Figure 2: Discrete Morse Theory on a 2D toy example. Left: input PL scalar field . Center: discrete gradient (the origin of each pair is displayed with a sphere, vertex-edge and edge-triangle pairs are shown in blue and green). Right: discrete Morse-Smale complex obtained by extracting the -paths emanating from critical simplices.

A discrete Morse function is a function that assigns a scalar value to every simplex in , such that each -simplex has at most one co-face (resp. face ) with lower (resp. higher) function value: and . Simplices for which these two numbers are zero are called critical simplices and their dimension matches their index . A discrete vector is a pair of simplices . A discrete vector field is a collection of such pairs such that each simplex appears in at most one pair. Then, a -path is a sequence of pairs of such that for each . A discrete gradient is a discrete vector field for which all -paths are monotonic and loop free. For these, -paths are discrete analogs of integral lines, and simplices which are left unpaired in are critical. Then, the 1-dimensional cells of connected to maxima (resp. minima), called -separatrices, can be constructed by extracting ascending (resp. descending) -path(s) from -saddles (resp. -saddles). In 3D, its 2-dimensional cells, called -separatrices can be constructed with a descending (resp. ascending) breadth-first search traversal from -saddles (resp. -saddles) on the primal (resp. dual) of . Last, the 1-dimensional cells of linking a 1-saddle to a 2-saddle , called saddle-connectors, can be extracted by computing the -path(s), restricted to a given -separatrix, linking to . Fig. 2 illustrates these notions. Note that all saddles are non-degenerate and the transversal intersection is respected by construction.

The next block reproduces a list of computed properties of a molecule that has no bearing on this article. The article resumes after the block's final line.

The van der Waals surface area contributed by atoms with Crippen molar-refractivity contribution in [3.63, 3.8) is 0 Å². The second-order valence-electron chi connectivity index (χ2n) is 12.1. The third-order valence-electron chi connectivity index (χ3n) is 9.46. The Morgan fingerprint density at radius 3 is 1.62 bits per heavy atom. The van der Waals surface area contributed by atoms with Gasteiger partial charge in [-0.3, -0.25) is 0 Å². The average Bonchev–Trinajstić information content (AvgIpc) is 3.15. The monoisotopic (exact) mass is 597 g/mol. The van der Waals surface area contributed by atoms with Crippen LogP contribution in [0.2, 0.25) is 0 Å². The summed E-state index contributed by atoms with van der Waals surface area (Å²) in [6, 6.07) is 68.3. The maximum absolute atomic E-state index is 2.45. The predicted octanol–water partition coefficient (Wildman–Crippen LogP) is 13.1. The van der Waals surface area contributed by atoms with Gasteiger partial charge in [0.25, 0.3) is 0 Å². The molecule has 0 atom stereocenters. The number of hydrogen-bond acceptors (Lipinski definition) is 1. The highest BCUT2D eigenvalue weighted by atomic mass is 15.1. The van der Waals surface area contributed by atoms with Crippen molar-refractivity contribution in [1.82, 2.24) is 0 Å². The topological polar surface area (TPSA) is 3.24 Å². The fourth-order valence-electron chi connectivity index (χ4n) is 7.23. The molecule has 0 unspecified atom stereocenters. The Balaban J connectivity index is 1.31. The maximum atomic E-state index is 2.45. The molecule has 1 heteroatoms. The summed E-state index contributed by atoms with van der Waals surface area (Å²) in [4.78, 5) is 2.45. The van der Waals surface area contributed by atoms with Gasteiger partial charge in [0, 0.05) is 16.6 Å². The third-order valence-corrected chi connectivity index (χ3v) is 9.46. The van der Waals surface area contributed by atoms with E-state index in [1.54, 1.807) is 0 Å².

3 Unified topological analysis and simplification

Although it allows a robust and consistent computation of , the DMT formalism is not directly compatible with the PL setting. DMT critical points are typically much more numerous than PL critical points in practice. Moreover, in contrast to PL critical points which are located on vertices only, they are located on simplices of all dimensions. This incompatibility challenges the design of a unified framework such as TTK, for which the support of advanced analysis, robustly combining several topological abstractions, can be highly valuable in practice. Moreover, each topological abstraction traditionally comes with its own simplification mechanism. This further challenges the development of a unified framework, as multiple instances of simplification algorithms (not necessarily consistent with each other) need to be implemented and maintained. In this section, we describe an approach that addresses these two issues (unified representations and simplifications).